Innovation, collaboration and financial control are key to ensuring strong, sustainable not for profits in today’s world, writes Community Sector Banking CEO Andrew Cairns.
Australian not for profits never cease to amaze me. I hear countless stories of incredible programs and passionate people making a real impact. They are on the front-lines, empowering the most vulnerable people in our society, advocating for our rights, and protecting our environment. Not for profits are essential for strong, sustainable and happy communities.
Yet, today’s not for profits face a mountain of challenges. Some 3,000 new charities pop up each year, jostling for the same decreasing pool of funding and grants, according to The Australian. At the same time, the demand on not for profits is only mounting.
Australia is facing social crises that are complex and on a massive scale – from domestic violence to unaffordable housing pushing people into homelessness. Not for profits are increasingly being asked to step in for governments to address these problems.
How can we ensure strong, sustainable not for profits in today’s world? This is a question I genuinely work to answer every day. Community Sector Banking was formed 15 years ago, when a group of not for profits came together with a plan to take control of their financial destiny. It’s an ongoing project and much as it genuinely excites me, I won’t bang on about it – I know you’re waiting for the answer to that question.
How can we make not for profits strong and sustainable? There’s no one silver bullet. Innovation, collaboration and financial control are key.
These are all fairly lofty concepts, so I’ll give you some concrete examples of collaboration strengthening a not for profit.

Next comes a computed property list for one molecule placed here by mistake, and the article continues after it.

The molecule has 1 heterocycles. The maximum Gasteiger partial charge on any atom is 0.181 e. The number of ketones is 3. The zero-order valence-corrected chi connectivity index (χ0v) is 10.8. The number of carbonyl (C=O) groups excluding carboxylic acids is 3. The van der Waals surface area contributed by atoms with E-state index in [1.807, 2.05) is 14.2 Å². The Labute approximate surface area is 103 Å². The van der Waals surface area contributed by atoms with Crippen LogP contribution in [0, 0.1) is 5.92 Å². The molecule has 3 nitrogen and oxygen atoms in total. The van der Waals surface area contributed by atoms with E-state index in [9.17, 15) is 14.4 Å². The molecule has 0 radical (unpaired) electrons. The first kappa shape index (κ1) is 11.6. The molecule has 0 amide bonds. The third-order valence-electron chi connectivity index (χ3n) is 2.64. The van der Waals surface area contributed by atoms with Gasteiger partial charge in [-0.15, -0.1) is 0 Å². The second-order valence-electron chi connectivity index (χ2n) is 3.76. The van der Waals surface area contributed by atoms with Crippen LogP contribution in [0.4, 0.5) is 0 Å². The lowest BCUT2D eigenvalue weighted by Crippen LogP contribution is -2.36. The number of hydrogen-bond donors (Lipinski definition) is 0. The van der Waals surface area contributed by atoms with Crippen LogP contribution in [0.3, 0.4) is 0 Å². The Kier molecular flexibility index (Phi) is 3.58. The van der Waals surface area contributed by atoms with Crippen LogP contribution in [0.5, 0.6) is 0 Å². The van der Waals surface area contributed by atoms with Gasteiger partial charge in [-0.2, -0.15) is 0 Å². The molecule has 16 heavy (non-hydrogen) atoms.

Mission Australia Housing has teamed up with the private and government sectors to deliver what’s billed as Australia’s largest social housing project: the redevelopment of Sydney’s Ivanhoe Housing Estate. Mission Australia will have onsite offices to provide support programs for social housing tenants, creating a pathway to empower people into the private housing market.
Haven; Home, Safe in Bendigo is another great example. Their award-winning Sidney Myer Haven project pairs housing and education to build resilience and long-term capability in its residents. Collaboration between government, and the private and philanthropic sectors has made this program possible, enabling people to turn their lives around.
These projects show the power of collaboration to generate sustainable not-for-profit programs, and make a positive impact in our communities. In my position, I’m privileged with great insight into Australia’s not-for-profit sector. I know of countless projects and initiatives, which offer lessons that go towards answering that burning question.
There’s no one silver bullet to make each and every not for profit strong and sustainable. Every organisation is unique and as such, they require a unique solution. Yet, all must take the first step on the path to sustainability. And that step is questioning: what are your unique challenges, and goals? How can you innovate, collaborate and gain financial control, to ensure long-term sustainability and impact in our communities?
Originally published in Pro Bono News